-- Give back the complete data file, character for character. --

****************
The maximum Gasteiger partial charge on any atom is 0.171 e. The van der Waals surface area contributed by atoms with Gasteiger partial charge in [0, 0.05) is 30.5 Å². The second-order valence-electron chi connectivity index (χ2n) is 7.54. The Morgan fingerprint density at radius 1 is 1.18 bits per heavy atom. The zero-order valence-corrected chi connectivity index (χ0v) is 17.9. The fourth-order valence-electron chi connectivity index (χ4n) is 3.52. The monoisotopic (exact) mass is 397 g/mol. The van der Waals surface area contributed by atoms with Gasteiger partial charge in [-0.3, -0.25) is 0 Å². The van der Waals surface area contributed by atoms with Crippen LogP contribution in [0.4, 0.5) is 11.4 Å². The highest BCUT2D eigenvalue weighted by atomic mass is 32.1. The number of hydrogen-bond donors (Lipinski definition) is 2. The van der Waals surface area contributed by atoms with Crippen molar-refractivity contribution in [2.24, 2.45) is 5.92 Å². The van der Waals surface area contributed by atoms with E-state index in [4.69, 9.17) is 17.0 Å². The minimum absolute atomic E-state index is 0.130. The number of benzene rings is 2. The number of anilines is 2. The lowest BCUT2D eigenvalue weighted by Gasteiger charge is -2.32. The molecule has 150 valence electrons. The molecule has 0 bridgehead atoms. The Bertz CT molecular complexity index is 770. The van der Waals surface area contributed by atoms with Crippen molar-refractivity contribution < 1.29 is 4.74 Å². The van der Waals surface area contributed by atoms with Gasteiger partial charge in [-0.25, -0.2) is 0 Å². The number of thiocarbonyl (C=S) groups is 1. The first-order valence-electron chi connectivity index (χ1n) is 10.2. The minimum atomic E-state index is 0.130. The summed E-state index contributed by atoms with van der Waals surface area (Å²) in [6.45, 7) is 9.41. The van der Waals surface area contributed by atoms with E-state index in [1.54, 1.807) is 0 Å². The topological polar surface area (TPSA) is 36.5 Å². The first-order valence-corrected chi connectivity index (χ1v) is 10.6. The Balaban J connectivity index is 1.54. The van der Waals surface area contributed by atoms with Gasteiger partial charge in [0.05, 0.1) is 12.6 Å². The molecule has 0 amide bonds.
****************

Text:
The maximum Gasteiger partial charge on any atom is 0.171 e. The van der Waals surface area contributed by atoms with Gasteiger partial charge in [0, 0.05) is 30.5 Å². The second-order valence-electron chi connectivity index (χ2n) is 7.54. The Morgan fingerprint density at radius 1 is 1.18 bits per heavy atom. The zero-order valence-corrected chi connectivity index (χ0v) is 17.9. The fourth-order valence-electron chi connectivity index (χ4n) is 3.52. The monoisotopic (exact) mass is 397 g/mol. The van der Waals surface area contributed by atoms with Gasteiger partial charge in [-0.3, -0.25) is 0 Å². The van der Waals surface area contributed by atoms with Crippen LogP contribution in [0.4, 0.5) is 11.4 Å². The highest BCUT2D eigenvalue weighted by atomic mass is 32.1. The number of hydrogen-bond donors (Lipinski definition) is 2. The van der Waals surface area contributed by atoms with Crippen molar-refractivity contribution in [2.24, 2.45) is 5.92 Å². The van der Waals surface area contributed by atoms with E-state index in [4.69, 9.17) is 17.0 Å². The minimum absolute atomic E-state index is 0.130. The number of benzene rings is 2. The number of anilines is 2. The lowest BCUT2D eigenvalue weighted by Gasteiger charge is -2.32. The molecule has 150 valence electrons. The molecule has 0 bridgehead atoms. The Bertz CT molecular complexity index is 770. The van der Waals surface area contributed by atoms with Crippen molar-refractivity contribution < 1.29 is 4.74 Å². The van der Waals surface area contributed by atoms with Gasteiger partial charge in [-0.25, -0.2) is 0 Å². The number of thiocarbonyl (C=S) groups is 1. The first-order valence-electron chi connectivity index (χ1n) is 10.2. The minimum atomic E-state index is 0.130. The summed E-state index contributed by atoms with van der Waals surface area (Å²) in [6.45, 7) is 9.41. The van der Waals surface area contributed by atoms with E-state index in [1.54, 1.807) is 0 Å². The topological polar surface area (TPSA) is 36.5 Å². The first-order valence-corrected chi connectivity index (χ1v) is 10.6. The Balaban J connectivity index is 1.54. The van der Waals surface area contributed by atoms with Gasteiger partial charge in [0.05, 0.1) is 12.6 Å². The molecule has 0 amide bonds.